Farmed seaweed being harvested by Ocean Rainforest in the Faroes. Commercial-scale seaweed cultivation in Scotland would provide additional raw material and enable a higher growth of the component industry sectors, a review has concluded. Photo: Ocean Rainforest.
Farmed seaweed being harvested by Ocean Rainforest in the Faroes. Commercial-scale seaweed cultivation in Scotland would provide additional raw material and enable a higher growth of the component industry sectors, a review has concluded. Photo: Ocean Rainforest.

Scottish seaweed industry has potential to grow

Scottish Government ministers have welcomed a new report outlining future options for the Scottish seaweed industry.

Publisert

The review follows a change in the law to prohibit the wild harvest of certain kelp species inhibiting the growth or recovery of the plant. This prompted ministers to gather evidence on the implications of seaweed harvesting by any method and consider the sustainable development of the seaweed sector.

The review found the sector delivers an estimated Gross Value Added (GVA) of £510,000 and employs around 60 people, with small, artisan style businesses relying on the gathering of wild seaweed leading the domestic sector.

However, projections estimate this figure could increase substantially by 2040, depending on whether commercial-sector seaweed cultivation develops.

Two scenarios

The final piece of research commissioned for the review, ‘Understanding the potential scale for seaweed-based industries in Scotland’, looked at two possible scenarios for the future: with and without commercial seaweed farming.

Under a “Business as Usual” scenario, in which the sector continues to rely on wild harvesting, researchers estimate that harvesting would increase from the current 8-15,000 tonnes a year to 25,000 tonnes by 2040.

This scenario is projected to generate a total turnover of £22.1 million per year by 2040, comprising £15.4m for businesses who produce seaweed-based products and £3.3m for their supply chain, as well as £2.9m for seaweed production and £500,000 for their supply chain. This contributes £11.5m in GVA per year to the economy by 2040 and a further £1.9m once induced impacts - spend by the people employed directly and indirectly on local goods and services – are included.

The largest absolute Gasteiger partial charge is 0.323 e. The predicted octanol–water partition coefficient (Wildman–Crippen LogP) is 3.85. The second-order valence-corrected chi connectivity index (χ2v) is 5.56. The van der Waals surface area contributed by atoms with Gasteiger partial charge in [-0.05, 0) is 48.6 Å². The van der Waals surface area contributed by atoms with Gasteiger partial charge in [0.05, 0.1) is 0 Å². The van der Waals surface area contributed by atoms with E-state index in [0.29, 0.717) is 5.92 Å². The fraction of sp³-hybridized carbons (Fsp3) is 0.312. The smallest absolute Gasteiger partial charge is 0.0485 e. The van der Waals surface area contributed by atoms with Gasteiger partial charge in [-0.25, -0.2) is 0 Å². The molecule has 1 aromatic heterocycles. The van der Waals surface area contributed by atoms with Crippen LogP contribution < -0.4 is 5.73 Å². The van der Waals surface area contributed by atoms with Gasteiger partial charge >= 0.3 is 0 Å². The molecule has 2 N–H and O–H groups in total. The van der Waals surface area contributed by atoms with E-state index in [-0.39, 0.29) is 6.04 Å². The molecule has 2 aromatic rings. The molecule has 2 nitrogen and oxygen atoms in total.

Commercial cultivation

A “Higher Growth” scenario envisages the development of commercial-scale seaweed cultivation, providing additional raw material and enabling a higher growth of the component industry sectors. Under this scenario, a biorefinery is developed in Scotland utilising cultivated seaweed.

The Higher Growth scenario is projected to generate a total turnover of £71.2 million per year by 2040, comprising £52.6m for businesses who produce seaweed-based products and £10.5m for their supply chain, as well as £3.5m for seaweed production (wild harvesting) and £590,000 for their supply chain, and £2.8m for businesses who are cultivating seaweed and £1.2m for their supply chain.

This contributes £38.5m per year in GVA to the economy by 2040 and a further £6.6m per year in GVA once induced impacts are included. Overall, this would mean total GVA of £45.1m by 2040.

This activity is estimated to support 400 full-time equivalent jobs by 2040 and a further 90 FTE in the wider economy.

Mairi Gougeon: Wants to fit seaweed into an overall plan.
Mairi Gougeon: Wants to fit seaweed into an overall plan.

Uses of the sea

In a press release, the Scottish Government said the review highlights the need for comprehensive policy and robust legislation around planning and licensing of the sector to deliver environmentally sustainable development.

Rural Affairs Secretary Mairi Gougeon said: “There is a long history of harvesting seaweed in Scotland and growing interest in the sector supports our decision to include seaweed as part of the first stage of the aquaculture review by Professor [Russel] Griggs which was published earlier this month.

“Other pieces of work, including the new seafood strategy to be published later this year, underline our commitment to ensure that existing and emerging seaweed activities fit into our broader framework for managing multiple uses of the sea, including fishing and renewable energy.”